Press Release
June 2, 2006

Plenary debates are ongoing

Its all systems go for the passage of the bill in the Senate that would abolish death penalty once and for all. Senate Bill 2254 under Committee Report 72 consolidates Senate Bills 694 of Villar, 226 of Sen. Sergio Osmea III and 1143 of Sen. Aquilino Pimentel Jr.

We also recognize the urgency of enacting into law the bills proposing for the abolition of death penalty. Thus even if we are swamped with priority bills that we have to pass before adjournment next week and of course the budget, we manage to fast-track this important measure as well, says Villar, Chairman of the Senate Committee on Public Order and Illegal Drugs.

Senator Joker Arroyo, Chairman of the Senate Committee on Justice, on Thursday sponsored for plenary discussions Senate Bill 2254 and he expressed optimism that the bill would be approved before Congress adjourns next week.

Villars Senate Bill 694 seeks to provide for the imposition of the penalty of reclusion perpetua instead of the death penalty in cases where the law prescribes the death penalty and for other purposes. Death, as a penalty for crime, has no place in a society that claims to strongly uphold freedom and human rights, cites Villar on his bill.

On Easter Sunday, President Arroyo commuted to life imprisonment the death sentence of over a thousand convicts. Malacañang has also certified as urgent all bills calling for the abolition of death penalty.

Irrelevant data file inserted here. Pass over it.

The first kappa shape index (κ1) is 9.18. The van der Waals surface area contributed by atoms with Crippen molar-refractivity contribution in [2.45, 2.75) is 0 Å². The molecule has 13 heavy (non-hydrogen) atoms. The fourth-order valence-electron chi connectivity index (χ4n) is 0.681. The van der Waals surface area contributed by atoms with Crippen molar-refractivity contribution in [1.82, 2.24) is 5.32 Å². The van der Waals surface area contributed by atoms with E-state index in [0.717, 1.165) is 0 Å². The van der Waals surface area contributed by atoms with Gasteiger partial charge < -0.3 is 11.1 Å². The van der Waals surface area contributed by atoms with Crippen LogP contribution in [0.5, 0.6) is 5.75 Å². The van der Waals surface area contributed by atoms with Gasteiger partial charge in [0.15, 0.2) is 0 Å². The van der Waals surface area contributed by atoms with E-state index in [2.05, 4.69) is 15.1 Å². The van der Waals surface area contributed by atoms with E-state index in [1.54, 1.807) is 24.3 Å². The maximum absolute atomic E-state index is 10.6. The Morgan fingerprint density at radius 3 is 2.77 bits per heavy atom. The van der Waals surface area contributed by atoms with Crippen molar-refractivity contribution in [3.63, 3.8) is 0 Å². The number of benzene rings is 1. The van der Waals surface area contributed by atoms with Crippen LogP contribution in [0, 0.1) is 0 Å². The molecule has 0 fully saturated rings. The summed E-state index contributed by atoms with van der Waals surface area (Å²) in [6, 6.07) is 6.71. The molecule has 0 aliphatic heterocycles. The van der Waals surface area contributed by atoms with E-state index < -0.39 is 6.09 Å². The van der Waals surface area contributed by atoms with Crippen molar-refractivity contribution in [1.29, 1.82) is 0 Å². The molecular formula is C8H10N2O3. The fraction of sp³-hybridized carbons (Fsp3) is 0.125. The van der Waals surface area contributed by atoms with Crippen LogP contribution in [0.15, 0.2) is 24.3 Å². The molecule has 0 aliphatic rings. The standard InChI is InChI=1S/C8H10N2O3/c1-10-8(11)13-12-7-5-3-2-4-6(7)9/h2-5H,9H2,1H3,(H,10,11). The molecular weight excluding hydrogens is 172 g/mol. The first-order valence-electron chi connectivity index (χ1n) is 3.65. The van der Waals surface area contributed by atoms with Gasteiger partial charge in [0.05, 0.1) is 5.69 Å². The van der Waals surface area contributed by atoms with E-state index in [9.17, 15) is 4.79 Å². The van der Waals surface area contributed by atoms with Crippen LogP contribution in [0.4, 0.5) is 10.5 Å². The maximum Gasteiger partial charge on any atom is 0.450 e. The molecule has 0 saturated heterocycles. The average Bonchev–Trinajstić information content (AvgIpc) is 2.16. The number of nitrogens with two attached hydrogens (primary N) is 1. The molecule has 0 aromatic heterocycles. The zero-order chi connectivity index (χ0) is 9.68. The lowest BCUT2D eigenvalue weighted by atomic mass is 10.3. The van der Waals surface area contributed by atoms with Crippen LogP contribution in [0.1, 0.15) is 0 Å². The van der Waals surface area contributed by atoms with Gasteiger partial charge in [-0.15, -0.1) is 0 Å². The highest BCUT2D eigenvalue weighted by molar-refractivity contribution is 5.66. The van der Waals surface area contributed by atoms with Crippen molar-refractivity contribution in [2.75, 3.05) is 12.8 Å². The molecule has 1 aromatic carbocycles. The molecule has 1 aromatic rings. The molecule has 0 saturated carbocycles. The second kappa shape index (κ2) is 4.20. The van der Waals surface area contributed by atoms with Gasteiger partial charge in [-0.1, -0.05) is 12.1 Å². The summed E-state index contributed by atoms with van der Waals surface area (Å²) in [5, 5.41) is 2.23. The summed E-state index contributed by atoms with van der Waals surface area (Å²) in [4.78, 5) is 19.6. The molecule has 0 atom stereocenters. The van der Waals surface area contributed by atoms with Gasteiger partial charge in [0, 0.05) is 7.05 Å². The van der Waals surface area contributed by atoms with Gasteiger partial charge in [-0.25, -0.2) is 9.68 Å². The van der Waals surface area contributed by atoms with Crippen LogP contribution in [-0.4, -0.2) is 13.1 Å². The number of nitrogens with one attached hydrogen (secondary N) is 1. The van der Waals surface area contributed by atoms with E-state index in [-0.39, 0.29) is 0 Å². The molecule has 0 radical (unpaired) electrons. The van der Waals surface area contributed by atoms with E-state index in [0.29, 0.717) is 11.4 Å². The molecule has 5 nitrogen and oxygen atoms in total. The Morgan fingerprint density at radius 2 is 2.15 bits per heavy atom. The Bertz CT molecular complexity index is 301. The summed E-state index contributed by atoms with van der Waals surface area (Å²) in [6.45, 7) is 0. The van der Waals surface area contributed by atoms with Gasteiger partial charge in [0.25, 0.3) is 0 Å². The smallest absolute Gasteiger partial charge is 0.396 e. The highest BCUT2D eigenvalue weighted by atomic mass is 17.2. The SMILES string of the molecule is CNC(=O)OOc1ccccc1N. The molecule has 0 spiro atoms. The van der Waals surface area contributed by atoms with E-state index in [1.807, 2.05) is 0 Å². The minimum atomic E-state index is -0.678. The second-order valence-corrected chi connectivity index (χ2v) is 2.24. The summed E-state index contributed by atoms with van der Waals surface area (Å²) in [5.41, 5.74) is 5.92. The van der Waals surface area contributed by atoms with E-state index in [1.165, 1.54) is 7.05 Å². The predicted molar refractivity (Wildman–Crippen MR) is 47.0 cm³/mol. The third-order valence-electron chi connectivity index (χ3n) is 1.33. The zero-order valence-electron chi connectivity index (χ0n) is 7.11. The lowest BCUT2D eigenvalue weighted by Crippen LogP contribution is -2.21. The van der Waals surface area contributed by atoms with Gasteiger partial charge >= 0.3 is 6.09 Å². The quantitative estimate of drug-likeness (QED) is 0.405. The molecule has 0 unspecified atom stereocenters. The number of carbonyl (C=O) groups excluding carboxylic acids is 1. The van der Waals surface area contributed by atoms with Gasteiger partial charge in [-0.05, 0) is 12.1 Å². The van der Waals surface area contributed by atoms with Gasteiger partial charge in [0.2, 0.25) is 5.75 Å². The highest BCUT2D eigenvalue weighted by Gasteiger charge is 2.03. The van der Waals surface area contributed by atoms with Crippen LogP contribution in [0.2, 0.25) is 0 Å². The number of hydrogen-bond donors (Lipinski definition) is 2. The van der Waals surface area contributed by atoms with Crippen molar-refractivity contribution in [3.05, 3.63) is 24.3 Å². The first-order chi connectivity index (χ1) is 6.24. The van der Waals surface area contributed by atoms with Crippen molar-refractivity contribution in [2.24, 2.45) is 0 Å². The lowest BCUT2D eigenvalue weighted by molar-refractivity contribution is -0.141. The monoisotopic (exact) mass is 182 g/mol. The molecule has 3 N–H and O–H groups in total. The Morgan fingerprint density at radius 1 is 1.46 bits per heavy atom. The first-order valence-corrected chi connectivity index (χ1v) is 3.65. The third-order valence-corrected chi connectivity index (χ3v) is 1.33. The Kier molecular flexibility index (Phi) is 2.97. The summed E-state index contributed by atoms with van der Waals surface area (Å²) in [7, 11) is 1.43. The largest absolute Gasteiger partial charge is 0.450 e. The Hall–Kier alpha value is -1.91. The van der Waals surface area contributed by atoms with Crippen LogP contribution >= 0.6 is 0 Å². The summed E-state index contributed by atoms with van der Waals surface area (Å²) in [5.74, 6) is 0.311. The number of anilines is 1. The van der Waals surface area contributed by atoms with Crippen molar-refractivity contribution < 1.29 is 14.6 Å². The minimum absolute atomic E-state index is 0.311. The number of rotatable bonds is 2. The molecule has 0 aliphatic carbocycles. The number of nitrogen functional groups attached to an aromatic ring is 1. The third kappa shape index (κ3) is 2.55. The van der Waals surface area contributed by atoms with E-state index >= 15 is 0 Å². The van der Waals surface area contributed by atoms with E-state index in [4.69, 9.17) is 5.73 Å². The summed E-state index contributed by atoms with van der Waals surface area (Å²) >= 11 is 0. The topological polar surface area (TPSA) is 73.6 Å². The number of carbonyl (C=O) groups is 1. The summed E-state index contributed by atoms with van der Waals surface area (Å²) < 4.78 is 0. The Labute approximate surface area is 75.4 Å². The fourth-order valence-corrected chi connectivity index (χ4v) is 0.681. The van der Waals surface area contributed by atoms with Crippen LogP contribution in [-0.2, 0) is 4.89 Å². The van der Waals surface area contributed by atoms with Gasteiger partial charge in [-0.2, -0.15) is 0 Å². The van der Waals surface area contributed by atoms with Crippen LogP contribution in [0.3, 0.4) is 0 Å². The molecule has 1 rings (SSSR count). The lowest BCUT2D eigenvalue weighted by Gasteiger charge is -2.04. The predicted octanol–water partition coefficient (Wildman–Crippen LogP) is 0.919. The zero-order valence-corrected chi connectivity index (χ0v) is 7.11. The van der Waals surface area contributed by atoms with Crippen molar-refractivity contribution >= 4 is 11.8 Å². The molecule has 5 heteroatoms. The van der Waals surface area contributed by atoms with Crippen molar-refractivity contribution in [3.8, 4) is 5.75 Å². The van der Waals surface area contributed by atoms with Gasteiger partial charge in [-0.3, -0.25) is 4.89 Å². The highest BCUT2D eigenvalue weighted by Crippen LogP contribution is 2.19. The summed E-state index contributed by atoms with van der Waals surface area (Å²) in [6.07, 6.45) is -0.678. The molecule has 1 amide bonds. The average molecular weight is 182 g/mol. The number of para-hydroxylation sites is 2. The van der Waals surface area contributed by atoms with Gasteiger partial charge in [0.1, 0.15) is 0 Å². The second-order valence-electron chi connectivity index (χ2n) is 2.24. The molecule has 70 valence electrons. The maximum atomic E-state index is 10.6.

The death penalty, besides being inhuman and cruel, has never proven to deter crimes more effectively than other punishments. For countries with perverted justice system, the said penalty might even be imposed on the innocent, further cites Villar.

Based on the presentation of Mamamayang Tutol sa Bitay-Movement for Restorative Justice (MTB-MRJ) and PHILRIGHTS, the abolition of death penalty is already a worldwide trend, with 88 countries and territories which have already abolished death penalty for all crimes.

There are 37 countries that have retained death penalty in law but have not carried out executions for a decade or more. Also, there are 10 countries which have abolished death penalty for all except exceptional crimes such as wartime crimes.

According to Villar, If the abolition of the death penalty will be passed into law, thereby repealing Republic Act (RA) 7659, the Philippines is set to become the first country in Asia to abolish death penalty.

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